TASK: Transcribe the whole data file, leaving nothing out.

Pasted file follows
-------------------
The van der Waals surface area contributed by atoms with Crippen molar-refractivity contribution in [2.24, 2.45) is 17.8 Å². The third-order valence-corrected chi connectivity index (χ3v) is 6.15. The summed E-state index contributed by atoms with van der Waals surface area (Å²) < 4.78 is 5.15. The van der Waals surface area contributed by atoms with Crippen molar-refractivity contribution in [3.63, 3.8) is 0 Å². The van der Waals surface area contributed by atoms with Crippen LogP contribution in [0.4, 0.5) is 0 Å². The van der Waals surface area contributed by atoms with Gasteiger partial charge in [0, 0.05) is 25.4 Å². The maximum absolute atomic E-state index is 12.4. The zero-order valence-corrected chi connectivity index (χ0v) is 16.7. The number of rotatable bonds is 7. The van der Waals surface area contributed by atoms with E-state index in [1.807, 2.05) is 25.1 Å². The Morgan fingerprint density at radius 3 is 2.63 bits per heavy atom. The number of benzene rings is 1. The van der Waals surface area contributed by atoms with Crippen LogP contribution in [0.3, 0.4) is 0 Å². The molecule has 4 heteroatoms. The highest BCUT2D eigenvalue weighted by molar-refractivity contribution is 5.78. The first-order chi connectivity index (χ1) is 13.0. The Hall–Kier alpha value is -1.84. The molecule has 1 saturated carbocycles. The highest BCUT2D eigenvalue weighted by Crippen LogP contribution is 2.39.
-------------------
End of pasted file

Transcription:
The van der Waals surface area contributed by atoms with Crippen molar-refractivity contribution in [2.24, 2.45) is 17.8 Å². The third-order valence-corrected chi connectivity index (χ3v) is 6.15. The summed E-state index contributed by atoms with van der Waals surface area (Å²) < 4.78 is 5.15. The van der Waals surface area contributed by atoms with Crippen molar-refractivity contribution in [3.63, 3.8) is 0 Å². The van der Waals surface area contributed by atoms with Crippen LogP contribution in [0.4, 0.5) is 0 Å². The van der Waals surface area contributed by atoms with Gasteiger partial charge in [0, 0.05) is 25.4 Å². The maximum absolute atomic E-state index is 12.4. The zero-order valence-corrected chi connectivity index (χ0v) is 16.7. The number of rotatable bonds is 7. The van der Waals surface area contributed by atoms with E-state index in [1.807, 2.05) is 25.1 Å². The Morgan fingerprint density at radius 3 is 2.63 bits per heavy atom. The number of benzene rings is 1. The van der Waals surface area contributed by atoms with Crippen LogP contribution in [0.3, 0.4) is 0 Å². The molecule has 4 heteroatoms. The highest BCUT2D eigenvalue weighted by molar-refractivity contribution is 5.78. The first-order chi connectivity index (χ1) is 13.0. The Hall–Kier alpha value is -1.84. The molecule has 1 saturated carbocycles. The highest BCUT2D eigenvalue weighted by Crippen LogP contribution is 2.39.